The administration. i.e. the Executive branch. No, I’m serious, that’s why it’s called the administration/executive. There is really no need for the Legislative Branch to be in session any longer than it takes to pass the legislation necessary to protect the public interest. And specially if they’re not being particularly attentive, as in this case, you may want to limit their chances to do more damage.
OK, lemme explain: there are a (smaller by the decade) number of states of the USA whose legislatures only sit in Regular Session once every other year. In these states, the State Budget runs for TWO fiscal years. During that single Regular Session, say in the spring of the odd-number year, the legislature passes the State Budget as well as attempts to pass such legislation as they understand necessary.
Once they’re done with that, for the rest of the term they meet only in Special Session, which most often is called discretionally by the Governor, or in some cases can be requested by petition of a majority of legislators, and in which cases the agenda of the session is limited to the specific bills for which it was called. During that recess term the *committees * of the Legislature can still meet, for the purposes of oversight and to conduct hearings and inquiries. But you do not pass laws except in Session.
In some other States, there’s annual sessions but one may be longer, where the legislature meets for the budget, platform planks, statewide legislation, bills that may generate debate, etc. while in alternate years there’s just the budget, bills that affect localities, and noncontroversial housekeeping. And variations thereof.
Only a mere handful of states have officially"full time legislatures" in the style of the Federal Congress, that sit in both Fall and Spring terms and require the member to quit any other job. Of course, as society and government became more complicated, the legislators in many states found that in addition to their lawgiver functions they also had to do a lot of oversight, citizen advocacy, mediation, civic booster, etc. so for a majority of the states nowadays the legislator is serving the public in all seasons. But still, most of them have the actual Regular Session, where Bills are passed, run only about half the year, with the rest being dedicated to committee work and District-Office citizen-service work.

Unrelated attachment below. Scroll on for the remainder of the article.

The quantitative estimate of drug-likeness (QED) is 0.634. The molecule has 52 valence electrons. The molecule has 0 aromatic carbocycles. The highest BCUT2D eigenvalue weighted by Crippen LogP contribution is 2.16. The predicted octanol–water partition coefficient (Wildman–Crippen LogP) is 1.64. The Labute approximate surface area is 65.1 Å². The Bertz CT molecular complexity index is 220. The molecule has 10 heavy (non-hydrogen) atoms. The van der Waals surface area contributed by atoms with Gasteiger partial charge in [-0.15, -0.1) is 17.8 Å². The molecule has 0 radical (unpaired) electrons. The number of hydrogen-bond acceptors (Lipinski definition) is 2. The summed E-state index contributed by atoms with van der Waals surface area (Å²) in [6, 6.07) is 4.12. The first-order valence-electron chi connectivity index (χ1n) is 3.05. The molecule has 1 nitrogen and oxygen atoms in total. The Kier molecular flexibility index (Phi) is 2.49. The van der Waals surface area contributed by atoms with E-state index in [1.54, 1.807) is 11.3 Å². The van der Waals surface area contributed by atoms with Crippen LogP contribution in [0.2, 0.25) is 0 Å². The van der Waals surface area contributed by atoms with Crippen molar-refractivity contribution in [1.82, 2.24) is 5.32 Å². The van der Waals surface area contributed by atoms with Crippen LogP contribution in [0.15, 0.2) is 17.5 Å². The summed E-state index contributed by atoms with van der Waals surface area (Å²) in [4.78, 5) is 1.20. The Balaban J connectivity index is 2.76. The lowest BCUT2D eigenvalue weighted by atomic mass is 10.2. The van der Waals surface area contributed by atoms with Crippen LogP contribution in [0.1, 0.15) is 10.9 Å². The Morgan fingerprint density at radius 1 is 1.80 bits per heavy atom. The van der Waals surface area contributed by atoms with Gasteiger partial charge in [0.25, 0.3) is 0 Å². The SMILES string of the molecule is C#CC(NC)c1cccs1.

That said, it is parliamentarily correct that the inadvertent omission or inclusion of a word that causes a change of the substantive meaning of the statute, is something that cannot be dispensed with as a mere grammatical correction. It requires amendment by the legislative process.
Now, I’m pretty sure that if someone attempts to take undue advantage of this mistake, someone at the State AG office will discreetly advise some official at the proper level to take one for the team and flout the law. Then Hubert will have to sue the official/agency to make them write the marriage license for him and Lolita, and the AG and the Arkansas courts will be delighted to take the case… and drag it out (under an injunction for no other licenses to be issued under the new rules until it’s resolved) for as long as it takes for the Legislature to moot the issue.
At least that’s how I would do it…